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ok this has been lingering in my mind for a while, but why do Omega sell watches with no AR, then others with AR only on the inside or AR on both sides?

what is the deal with this madness? :think:

:-d
 

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ok this has been lingering in my mind for a while, but why do Omega sell watches with no AR, then others with AR only on the inside or AR on both sides?

what is the deal with this madness? :think:

:-d
That's just it .... it's madness. :-d - David
 

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My take on this is that it is not clear that AR is better than straight sapphire. While AR makes a watch easier to view under certain conditions it is also infinitely easier to scratch than sapphire.

Depending on the application and likely level of abuse AR makes more or less sense.

The simple fact is that AR on the inside is solving a non existent problem. Only AR on the outside makes any appreciable diference in my experience.

Personally I would only want AR in a tool watch used in situations in which it could be critical that I could tell the time first glance every time: pilot's watches for example. In all other situations I would want my sapphire uncoated as it is nearly impossible to scratch that way.
 

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The simple fact is that AR on the inside is solving a non existent problem. Only AR on the outside makes any appreciable diference in my experience.

funny I never considered that before, esp. given my interest in astronomy and optics. The only thing inner AR can do is block light reflecting off the dial. I wouldn't think that's a major source of reflection. Light has to hit the coating before it passes through the glass surface. Too bad they've not developed a harder AR coating because outside AR is what you want. Maybe some people enjoy reflections off uncoated sapphire but I think most of them (probably myself included) turn a defect--or undeveloped technology--into a virtue.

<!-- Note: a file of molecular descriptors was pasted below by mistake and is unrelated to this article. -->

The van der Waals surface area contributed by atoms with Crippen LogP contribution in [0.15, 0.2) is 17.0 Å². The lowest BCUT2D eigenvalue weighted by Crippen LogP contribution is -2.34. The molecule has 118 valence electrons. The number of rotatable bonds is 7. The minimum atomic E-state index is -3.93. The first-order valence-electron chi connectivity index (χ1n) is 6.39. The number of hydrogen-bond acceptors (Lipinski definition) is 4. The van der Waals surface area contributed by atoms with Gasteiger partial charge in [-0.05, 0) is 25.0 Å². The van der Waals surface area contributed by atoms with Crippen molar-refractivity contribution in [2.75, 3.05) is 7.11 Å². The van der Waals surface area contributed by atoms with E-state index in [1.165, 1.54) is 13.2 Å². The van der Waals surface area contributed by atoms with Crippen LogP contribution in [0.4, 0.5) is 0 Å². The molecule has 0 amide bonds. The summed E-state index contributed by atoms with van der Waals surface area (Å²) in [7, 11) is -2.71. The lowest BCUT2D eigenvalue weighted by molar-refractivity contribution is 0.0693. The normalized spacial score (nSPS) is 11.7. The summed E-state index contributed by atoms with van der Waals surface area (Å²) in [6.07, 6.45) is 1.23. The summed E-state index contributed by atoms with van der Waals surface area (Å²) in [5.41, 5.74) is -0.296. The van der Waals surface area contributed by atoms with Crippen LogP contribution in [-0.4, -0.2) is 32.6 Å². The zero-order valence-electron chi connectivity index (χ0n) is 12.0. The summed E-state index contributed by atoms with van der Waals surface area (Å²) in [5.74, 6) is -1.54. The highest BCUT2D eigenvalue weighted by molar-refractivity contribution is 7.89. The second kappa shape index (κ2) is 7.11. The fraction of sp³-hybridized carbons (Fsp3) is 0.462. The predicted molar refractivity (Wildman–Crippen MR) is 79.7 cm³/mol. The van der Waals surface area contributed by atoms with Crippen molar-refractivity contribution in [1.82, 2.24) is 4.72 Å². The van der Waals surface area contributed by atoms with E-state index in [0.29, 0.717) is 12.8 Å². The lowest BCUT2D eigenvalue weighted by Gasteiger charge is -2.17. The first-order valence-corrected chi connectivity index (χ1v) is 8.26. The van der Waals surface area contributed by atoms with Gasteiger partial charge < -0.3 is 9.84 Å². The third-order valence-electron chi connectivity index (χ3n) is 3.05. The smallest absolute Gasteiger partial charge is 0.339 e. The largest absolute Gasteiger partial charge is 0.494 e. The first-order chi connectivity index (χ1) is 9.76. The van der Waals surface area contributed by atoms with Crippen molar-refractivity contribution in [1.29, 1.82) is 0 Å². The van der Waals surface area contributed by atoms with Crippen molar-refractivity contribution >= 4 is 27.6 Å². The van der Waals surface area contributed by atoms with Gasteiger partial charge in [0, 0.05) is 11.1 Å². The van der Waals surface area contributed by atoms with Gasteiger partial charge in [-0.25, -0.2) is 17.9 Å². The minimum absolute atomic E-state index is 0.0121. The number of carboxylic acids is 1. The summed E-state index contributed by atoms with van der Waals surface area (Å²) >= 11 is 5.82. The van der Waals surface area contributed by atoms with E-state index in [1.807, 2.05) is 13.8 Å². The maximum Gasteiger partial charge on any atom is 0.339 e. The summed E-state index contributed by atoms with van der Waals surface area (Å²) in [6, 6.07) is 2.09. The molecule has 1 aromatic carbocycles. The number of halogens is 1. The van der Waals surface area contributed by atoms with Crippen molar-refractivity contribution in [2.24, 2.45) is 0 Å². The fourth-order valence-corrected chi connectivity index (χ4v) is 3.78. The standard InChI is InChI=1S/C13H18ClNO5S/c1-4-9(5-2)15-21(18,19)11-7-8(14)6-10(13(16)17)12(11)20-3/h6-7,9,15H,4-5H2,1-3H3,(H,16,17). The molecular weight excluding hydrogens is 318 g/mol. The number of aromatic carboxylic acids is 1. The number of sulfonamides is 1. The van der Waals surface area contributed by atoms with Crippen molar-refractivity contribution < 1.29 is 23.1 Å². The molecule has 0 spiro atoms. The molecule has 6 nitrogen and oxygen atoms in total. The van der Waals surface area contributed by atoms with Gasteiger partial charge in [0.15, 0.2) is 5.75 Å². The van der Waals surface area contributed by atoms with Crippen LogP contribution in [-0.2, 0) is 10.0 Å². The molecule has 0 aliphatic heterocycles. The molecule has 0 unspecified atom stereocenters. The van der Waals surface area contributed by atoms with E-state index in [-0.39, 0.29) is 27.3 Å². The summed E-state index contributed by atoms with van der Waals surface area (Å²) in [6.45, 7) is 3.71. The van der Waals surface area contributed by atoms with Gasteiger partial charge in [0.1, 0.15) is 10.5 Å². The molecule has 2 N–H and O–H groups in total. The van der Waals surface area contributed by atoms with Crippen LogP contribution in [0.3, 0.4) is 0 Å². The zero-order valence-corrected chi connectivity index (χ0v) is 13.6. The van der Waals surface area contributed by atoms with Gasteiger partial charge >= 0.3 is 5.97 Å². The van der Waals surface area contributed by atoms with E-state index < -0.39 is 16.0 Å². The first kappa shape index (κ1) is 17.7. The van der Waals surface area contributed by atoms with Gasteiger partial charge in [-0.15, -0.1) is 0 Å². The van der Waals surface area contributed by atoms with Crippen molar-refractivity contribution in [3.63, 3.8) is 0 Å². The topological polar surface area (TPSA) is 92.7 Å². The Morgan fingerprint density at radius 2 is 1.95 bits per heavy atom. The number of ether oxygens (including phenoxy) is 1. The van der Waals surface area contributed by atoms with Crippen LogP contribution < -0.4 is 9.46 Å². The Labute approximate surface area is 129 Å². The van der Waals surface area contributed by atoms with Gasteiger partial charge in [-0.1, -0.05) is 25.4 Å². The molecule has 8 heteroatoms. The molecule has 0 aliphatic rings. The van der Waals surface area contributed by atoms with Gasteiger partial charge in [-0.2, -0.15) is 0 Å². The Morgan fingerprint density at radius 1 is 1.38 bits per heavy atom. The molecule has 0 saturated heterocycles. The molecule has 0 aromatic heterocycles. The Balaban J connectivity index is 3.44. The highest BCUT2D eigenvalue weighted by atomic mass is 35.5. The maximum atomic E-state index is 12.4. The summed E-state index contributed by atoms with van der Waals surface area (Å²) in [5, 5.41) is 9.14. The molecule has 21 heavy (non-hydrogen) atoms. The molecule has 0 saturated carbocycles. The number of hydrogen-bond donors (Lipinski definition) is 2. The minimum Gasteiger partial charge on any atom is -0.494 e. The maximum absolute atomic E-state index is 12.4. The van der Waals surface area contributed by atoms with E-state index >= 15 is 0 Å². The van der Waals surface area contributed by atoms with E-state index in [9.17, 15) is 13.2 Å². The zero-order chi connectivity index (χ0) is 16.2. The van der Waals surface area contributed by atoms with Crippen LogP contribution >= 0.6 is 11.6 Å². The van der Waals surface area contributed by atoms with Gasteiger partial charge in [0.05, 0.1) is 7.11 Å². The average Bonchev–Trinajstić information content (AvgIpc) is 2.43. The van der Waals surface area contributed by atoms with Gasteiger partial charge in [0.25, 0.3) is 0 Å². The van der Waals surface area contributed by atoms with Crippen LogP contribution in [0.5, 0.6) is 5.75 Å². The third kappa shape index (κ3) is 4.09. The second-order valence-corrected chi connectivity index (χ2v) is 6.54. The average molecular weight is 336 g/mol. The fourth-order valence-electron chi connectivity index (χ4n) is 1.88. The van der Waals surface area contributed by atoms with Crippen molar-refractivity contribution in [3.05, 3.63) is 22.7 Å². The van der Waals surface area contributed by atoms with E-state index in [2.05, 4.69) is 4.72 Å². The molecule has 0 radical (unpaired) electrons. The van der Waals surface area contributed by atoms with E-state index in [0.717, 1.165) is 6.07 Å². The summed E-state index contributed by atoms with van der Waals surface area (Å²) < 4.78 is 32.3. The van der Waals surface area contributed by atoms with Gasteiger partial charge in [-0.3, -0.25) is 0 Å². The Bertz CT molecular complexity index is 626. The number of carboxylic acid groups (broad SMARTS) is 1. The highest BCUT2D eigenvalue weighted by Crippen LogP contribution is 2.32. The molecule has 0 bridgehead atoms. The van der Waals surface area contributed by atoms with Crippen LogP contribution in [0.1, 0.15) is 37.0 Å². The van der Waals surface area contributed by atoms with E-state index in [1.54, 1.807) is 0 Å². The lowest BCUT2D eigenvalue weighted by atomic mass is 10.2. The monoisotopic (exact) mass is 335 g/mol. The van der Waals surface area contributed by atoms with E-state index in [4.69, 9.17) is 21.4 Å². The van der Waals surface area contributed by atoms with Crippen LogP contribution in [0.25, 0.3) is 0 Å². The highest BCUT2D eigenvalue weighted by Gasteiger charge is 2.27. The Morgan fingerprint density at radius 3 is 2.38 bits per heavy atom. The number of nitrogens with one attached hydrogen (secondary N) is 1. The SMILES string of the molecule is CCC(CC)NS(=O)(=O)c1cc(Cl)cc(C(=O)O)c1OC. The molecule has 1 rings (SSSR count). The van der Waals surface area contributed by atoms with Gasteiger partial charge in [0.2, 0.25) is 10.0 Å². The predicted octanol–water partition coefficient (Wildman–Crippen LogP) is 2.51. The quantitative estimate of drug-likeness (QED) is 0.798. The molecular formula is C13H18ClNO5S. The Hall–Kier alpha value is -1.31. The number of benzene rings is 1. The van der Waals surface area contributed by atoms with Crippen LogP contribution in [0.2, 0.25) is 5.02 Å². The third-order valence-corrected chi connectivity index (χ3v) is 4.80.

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I guess my point is that I will take reflections over scratches - reflections are far easier to remove! I suspect that developing an AR coating that is as tough as sapphire may be a bit tricky.
 

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I guess my point is that I will take reflections over scratches - reflections are far easier to remove!

exactly
 

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I never saw the need for AR coating until I got the Carrera chronograph...refection city. It's pretty awful. It doesn't "bother" me, but seeing some watch crystals disappear and the Carrera reflect anything and everything is a bit disconcerting.
 

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funny I never considered that before, esp. given my interest in astronomy and optics. The only thing inner AR can do is block light reflecting off the dial. I wouldn't think that's a major source of reflection. Light has to hit the coating before it passes through the glass surface. Too bad they've not developed a harder AR coating because outside AR is what you want. Maybe some people enjoy reflections off uncoated sapphire but I think most of them (probably myself included) turn a defect--or undeveloped technology--into a virtue.
Any time light passes from one medium to another, with different indices of refraction (air-glass, air-sapphire, water-glass, etc.), it causes a reflection, regardless of the direction of the light.

If you look carefully at a bright reflection in an ordinary pane of glass, you can see that there are actually two reflections, one from the front surface of the glass, and one from the back surface.

So, the crystals that are only coated on the inside really do reduce the brightness of the reflection that you see by about half.

I have a "cheapie" Tissot that has a crystal that is completely uncoated, and you can definitely see a difference between it and the crystal on another watch that is coated on the inside. If you look closely at a bright, specular reflection on the "half-coated" crystal, you can see the light source, plus a faint blue reflection. If the coating weren't there, the secondary reflection would be as bright as the first, doubling the glare.

My $0.02...
 
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